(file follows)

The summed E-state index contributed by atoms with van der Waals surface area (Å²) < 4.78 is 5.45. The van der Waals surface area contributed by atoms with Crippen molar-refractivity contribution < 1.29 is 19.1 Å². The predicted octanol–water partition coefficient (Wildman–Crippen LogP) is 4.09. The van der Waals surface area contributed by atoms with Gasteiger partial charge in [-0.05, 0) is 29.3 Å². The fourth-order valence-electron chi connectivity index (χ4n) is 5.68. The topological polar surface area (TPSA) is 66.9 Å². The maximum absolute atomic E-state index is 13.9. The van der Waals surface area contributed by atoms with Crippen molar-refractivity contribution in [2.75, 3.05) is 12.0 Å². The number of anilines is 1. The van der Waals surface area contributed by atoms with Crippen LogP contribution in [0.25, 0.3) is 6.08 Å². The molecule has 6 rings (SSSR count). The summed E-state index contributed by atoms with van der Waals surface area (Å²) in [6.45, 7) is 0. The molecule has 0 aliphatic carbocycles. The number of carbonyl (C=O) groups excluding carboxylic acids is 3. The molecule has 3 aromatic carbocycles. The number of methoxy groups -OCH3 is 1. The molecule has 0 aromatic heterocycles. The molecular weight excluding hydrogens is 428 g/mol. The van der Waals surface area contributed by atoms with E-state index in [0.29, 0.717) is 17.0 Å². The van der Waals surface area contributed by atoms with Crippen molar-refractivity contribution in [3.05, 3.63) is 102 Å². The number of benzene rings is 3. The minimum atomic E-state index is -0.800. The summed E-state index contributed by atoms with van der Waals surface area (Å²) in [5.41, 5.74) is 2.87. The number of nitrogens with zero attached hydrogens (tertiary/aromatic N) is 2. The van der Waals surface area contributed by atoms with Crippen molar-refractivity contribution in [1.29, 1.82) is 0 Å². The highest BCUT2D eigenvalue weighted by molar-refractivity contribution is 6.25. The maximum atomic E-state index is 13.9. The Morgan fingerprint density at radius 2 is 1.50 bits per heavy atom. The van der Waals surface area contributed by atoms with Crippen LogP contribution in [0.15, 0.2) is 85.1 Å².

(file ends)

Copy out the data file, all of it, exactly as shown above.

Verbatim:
The summed E-state index contributed by atoms with van der Waals surface area (Å²) < 4.78 is 5.45. The van der Waals surface area contributed by atoms with Crippen molar-refractivity contribution < 1.29 is 19.1 Å². The predicted octanol–water partition coefficient (Wildman–Crippen LogP) is 4.09. The van der Waals surface area contributed by atoms with Gasteiger partial charge in [-0.05, 0) is 29.3 Å². The fourth-order valence-electron chi connectivity index (χ4n) is 5.68. The topological polar surface area (TPSA) is 66.9 Å². The maximum absolute atomic E-state index is 13.9. The van der Waals surface area contributed by atoms with Crippen molar-refractivity contribution in [2.75, 3.05) is 12.0 Å². The number of anilines is 1. The van der Waals surface area contributed by atoms with Crippen LogP contribution in [0.25, 0.3) is 6.08 Å². The molecule has 6 rings (SSSR count). The summed E-state index contributed by atoms with van der Waals surface area (Å²) in [6.45, 7) is 0. The molecule has 0 aliphatic carbocycles. The number of carbonyl (C=O) groups excluding carboxylic acids is 3. The molecule has 3 aromatic carbocycles. The number of methoxy groups -OCH3 is 1. The molecule has 0 aromatic heterocycles. The molecular weight excluding hydrogens is 428 g/mol. The van der Waals surface area contributed by atoms with E-state index in [0.29, 0.717) is 17.0 Å². The van der Waals surface area contributed by atoms with Crippen molar-refractivity contribution in [3.05, 3.63) is 102 Å². The number of benzene rings is 3. The minimum atomic E-state index is -0.800. The summed E-state index contributed by atoms with van der Waals surface area (Å²) in [5.41, 5.74) is 2.87. The number of nitrogens with zero attached hydrogens (tertiary/aromatic N) is 2. The van der Waals surface area contributed by atoms with Crippen molar-refractivity contribution in [1.29, 1.82) is 0 Å². The highest BCUT2D eigenvalue weighted by molar-refractivity contribution is 6.25. The maximum atomic E-state index is 13.9. The Morgan fingerprint density at radius 2 is 1.50 bits per heavy atom. The van der Waals surface area contributed by atoms with Crippen LogP contribution in [0.15, 0.2) is 85.1 Å².